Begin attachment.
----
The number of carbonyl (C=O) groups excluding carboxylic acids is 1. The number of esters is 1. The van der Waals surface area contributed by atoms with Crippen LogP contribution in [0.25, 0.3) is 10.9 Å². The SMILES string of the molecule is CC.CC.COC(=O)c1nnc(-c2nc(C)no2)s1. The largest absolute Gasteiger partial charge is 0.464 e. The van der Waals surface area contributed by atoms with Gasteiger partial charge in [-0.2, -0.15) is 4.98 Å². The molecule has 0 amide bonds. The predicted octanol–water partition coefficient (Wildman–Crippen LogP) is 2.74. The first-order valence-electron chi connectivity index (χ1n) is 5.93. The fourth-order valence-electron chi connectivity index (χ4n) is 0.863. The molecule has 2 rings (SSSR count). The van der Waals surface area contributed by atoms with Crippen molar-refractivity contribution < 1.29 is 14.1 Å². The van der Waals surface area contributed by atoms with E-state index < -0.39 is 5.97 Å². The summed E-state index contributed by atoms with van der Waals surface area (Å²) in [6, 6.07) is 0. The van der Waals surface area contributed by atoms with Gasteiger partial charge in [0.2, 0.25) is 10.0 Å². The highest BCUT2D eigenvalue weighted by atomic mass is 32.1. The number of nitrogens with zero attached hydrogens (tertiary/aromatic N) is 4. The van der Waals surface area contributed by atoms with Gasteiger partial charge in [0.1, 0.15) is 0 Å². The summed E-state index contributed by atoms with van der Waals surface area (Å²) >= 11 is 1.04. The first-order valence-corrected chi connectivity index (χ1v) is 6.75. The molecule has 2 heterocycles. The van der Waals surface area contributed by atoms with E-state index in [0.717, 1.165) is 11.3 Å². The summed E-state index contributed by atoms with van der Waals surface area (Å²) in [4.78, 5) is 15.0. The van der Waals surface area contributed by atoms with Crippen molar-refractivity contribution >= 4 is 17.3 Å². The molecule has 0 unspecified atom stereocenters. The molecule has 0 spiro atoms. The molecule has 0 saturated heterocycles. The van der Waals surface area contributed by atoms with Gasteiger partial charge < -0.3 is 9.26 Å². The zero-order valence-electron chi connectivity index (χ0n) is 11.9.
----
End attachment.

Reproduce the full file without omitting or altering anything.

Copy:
The number of carbonyl (C=O) groups excluding carboxylic acids is 1. The number of esters is 1. The van der Waals surface area contributed by atoms with Crippen LogP contribution in [0.25, 0.3) is 10.9 Å². The SMILES string of the molecule is CC.CC.COC(=O)c1nnc(-c2nc(C)no2)s1. The largest absolute Gasteiger partial charge is 0.464 e. The van der Waals surface area contributed by atoms with Gasteiger partial charge in [-0.2, -0.15) is 4.98 Å². The molecule has 0 amide bonds. The predicted octanol–water partition coefficient (Wildman–Crippen LogP) is 2.74. The first-order valence-electron chi connectivity index (χ1n) is 5.93. The fourth-order valence-electron chi connectivity index (χ4n) is 0.863. The molecule has 2 rings (SSSR count). The van der Waals surface area contributed by atoms with Crippen molar-refractivity contribution < 1.29 is 14.1 Å². The van der Waals surface area contributed by atoms with E-state index < -0.39 is 5.97 Å². The summed E-state index contributed by atoms with van der Waals surface area (Å²) in [6, 6.07) is 0. The van der Waals surface area contributed by atoms with Gasteiger partial charge in [0.2, 0.25) is 10.0 Å². The highest BCUT2D eigenvalue weighted by atomic mass is 32.1. The number of nitrogens with zero attached hydrogens (tertiary/aromatic N) is 4. The van der Waals surface area contributed by atoms with Gasteiger partial charge in [0.1, 0.15) is 0 Å². The summed E-state index contributed by atoms with van der Waals surface area (Å²) >= 11 is 1.04. The first-order valence-corrected chi connectivity index (χ1v) is 6.75. The molecule has 2 heterocycles. The van der Waals surface area contributed by atoms with E-state index in [0.717, 1.165) is 11.3 Å². The summed E-state index contributed by atoms with van der Waals surface area (Å²) in [4.78, 5) is 15.0. The van der Waals surface area contributed by atoms with Crippen molar-refractivity contribution >= 4 is 17.3 Å². The molecule has 0 unspecified atom stereocenters. The molecule has 0 spiro atoms. The molecule has 0 saturated heterocycles. The van der Waals surface area contributed by atoms with Gasteiger partial charge < -0.3 is 9.26 Å². The zero-order valence-electron chi connectivity index (χ0n) is 11.9.